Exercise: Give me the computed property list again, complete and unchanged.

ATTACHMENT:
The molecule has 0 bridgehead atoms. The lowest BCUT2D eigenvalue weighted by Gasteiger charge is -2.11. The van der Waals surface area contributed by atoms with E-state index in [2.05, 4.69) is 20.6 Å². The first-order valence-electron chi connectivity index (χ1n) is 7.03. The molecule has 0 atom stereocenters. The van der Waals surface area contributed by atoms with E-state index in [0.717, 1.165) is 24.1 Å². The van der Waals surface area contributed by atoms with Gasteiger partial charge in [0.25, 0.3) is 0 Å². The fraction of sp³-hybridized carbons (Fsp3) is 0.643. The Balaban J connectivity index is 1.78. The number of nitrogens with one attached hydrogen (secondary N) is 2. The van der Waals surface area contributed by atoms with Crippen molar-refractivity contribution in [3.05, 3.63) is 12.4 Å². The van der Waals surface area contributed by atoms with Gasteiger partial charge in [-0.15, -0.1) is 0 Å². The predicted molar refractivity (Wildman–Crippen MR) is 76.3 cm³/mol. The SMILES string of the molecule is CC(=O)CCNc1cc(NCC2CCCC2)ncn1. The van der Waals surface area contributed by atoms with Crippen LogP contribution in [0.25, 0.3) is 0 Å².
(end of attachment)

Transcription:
The molecule has 0 bridgehead atoms. The lowest BCUT2D eigenvalue weighted by Gasteiger charge is -2.11. The van der Waals surface area contributed by atoms with E-state index in [2.05, 4.69) is 20.6 Å². The first-order valence-electron chi connectivity index (χ1n) is 7.03. The molecule has 0 atom stereocenters. The van der Waals surface area contributed by atoms with E-state index in [0.717, 1.165) is 24.1 Å². The van der Waals surface area contributed by atoms with Gasteiger partial charge in [0.25, 0.3) is 0 Å². The fraction of sp³-hybridized carbons (Fsp3) is 0.643. The Balaban J connectivity index is 1.78. The number of nitrogens with one attached hydrogen (secondary N) is 2. The van der Waals surface area contributed by atoms with Crippen molar-refractivity contribution in [3.05, 3.63) is 12.4 Å². The van der Waals surface area contributed by atoms with Gasteiger partial charge in [-0.15, -0.1) is 0 Å². The predicted molar refractivity (Wildman–Crippen MR) is 76.3 cm³/mol. The SMILES string of the molecule is CC(=O)CCNc1cc(NCC2CCCC2)ncn1. The van der Waals surface area contributed by atoms with Crippen LogP contribution in [0.25, 0.3) is 0 Å².